June 2013 brings the release of JJ Grey & Mofro’s sixth studio album, This River. Named for the St. John’s River — a centering point for his childhood near Jacksonville, Florida — This River flows from freewheeling celebrations (Florabama) to dark inner journeys (Somebody Else), from late night, beer-soaked testimonials (Your Lady, She’s Shady) to heartfelt ballads of the almost-forgotten (The Ballad Of Larry Webb), and ends with the title track and a singularly devastating vocal performance. With Dan Prothero at the helm as producer, JJ and the band once again returned to Retrophonics Studio in nearby St. Augustine, Florida and muscled out some of JJ’s strongest material to date.
“We set up much like we do for our shows, and cut the tracks as close to live as possible. There’s something about everybody getting into one room and playing together. It brings some spark that can sometimes get lost in the shuffle of too much overdubbing.”
JJ’s band, Mofro, has been a decade in the making. Over that time, great players have come and gone, but according to JJ, the present incarnation — with Art Edmaiston on saxophone, Dennis Marion on trumpet, Anthony Farrell on organ and piano, Todd Smallie on bass, Anthony Cole on drums and Andrew Trube on guitar — is the “crème de la crème.”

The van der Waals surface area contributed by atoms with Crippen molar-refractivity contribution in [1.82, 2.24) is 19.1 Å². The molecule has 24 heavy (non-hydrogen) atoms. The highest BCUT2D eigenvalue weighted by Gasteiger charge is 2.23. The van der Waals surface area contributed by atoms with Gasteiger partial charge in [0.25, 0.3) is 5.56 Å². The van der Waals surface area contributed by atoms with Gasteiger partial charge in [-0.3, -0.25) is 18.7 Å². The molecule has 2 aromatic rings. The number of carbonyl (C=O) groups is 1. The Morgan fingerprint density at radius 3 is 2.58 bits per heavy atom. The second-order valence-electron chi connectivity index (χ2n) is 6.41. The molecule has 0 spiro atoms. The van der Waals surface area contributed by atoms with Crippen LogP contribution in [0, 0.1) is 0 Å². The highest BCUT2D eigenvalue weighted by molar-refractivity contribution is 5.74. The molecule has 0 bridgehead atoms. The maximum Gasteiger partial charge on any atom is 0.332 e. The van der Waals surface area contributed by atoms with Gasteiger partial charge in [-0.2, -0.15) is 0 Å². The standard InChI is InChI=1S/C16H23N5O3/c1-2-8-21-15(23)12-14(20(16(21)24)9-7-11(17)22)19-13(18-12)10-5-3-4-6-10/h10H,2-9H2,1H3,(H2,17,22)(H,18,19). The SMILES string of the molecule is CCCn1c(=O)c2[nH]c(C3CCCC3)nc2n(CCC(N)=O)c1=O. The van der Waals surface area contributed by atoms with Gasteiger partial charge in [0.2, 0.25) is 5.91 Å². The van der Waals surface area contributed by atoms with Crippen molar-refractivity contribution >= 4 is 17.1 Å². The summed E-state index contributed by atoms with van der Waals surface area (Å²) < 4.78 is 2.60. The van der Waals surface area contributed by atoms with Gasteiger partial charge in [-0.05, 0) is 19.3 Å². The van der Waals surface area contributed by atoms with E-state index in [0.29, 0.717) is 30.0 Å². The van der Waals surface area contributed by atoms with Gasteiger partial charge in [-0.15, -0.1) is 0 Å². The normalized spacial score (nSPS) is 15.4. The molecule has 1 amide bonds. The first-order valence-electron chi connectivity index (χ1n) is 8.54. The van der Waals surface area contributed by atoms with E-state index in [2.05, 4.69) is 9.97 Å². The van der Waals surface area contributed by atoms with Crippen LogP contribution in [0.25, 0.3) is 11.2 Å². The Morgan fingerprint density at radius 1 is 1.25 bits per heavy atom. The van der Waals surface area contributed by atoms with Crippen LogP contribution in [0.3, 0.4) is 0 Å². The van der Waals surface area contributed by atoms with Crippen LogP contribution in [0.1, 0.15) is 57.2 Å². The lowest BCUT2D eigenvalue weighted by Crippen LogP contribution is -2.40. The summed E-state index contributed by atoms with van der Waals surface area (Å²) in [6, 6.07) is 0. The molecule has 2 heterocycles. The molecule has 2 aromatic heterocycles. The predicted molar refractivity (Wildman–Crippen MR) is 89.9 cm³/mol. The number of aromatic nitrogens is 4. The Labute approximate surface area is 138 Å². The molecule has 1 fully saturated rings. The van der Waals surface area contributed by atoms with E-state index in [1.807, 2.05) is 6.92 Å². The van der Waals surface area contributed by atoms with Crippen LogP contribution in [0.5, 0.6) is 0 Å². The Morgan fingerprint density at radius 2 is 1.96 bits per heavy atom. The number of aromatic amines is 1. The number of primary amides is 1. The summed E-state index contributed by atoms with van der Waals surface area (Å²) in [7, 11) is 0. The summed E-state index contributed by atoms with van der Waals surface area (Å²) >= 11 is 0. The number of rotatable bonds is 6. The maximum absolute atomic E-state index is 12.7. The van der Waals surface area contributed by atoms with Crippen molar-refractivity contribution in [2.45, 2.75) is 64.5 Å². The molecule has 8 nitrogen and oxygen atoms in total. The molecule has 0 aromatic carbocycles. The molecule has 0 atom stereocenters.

“These musicians I get to play with make it look easy. I’ve learned so much from them about music and about life in general. It ain’t always easy to keep a core together when you do so many shows a year, year after year, but I truly hope to keep these guys together as long as possible.”
Many of Grey’s songs reflect his love for the North Florida wilderness in which he grew up. He’s watched his native home be decimated by egregious development, and this has often figured heavily into his lyrics. He now works with groups such as The Snook & Gamefish Foundation and the St. John’s Riverkeepers, but still doesn’t consider himself an environmentalist.
“I guess I’ve never really believed that there is an environment that’s separate from me. I reckon that my connection to the environment, which I could call my home, is part of the connection to myself. I believe that whatever I do to my home and everything in it, I in turn do to myself.”
From his early days playing cover music behind chicken wire at a Westside (Jacksonville) juke joint to playing sold-out shows and some of the largest music festivals in the world, it’s been a long road. But JJ has no illusions about where he’s headed or where he’s been. When prompted with questions about his past accomplishments or future plans, JJ lays down a little backwoods wisdom: “I’m just a salmon swimming upstream. Going back home, I reckon. I don’t know why and I quit caring why a long time ago. I guess there is no ‘why’ that my mind could understand anyway. All I do know is that I’ve enjoyed and I’m still enjoying every second of just being here and doing whatever it is I’m doing.”
Upcoming Tour Dates
No European shows booked at the moment.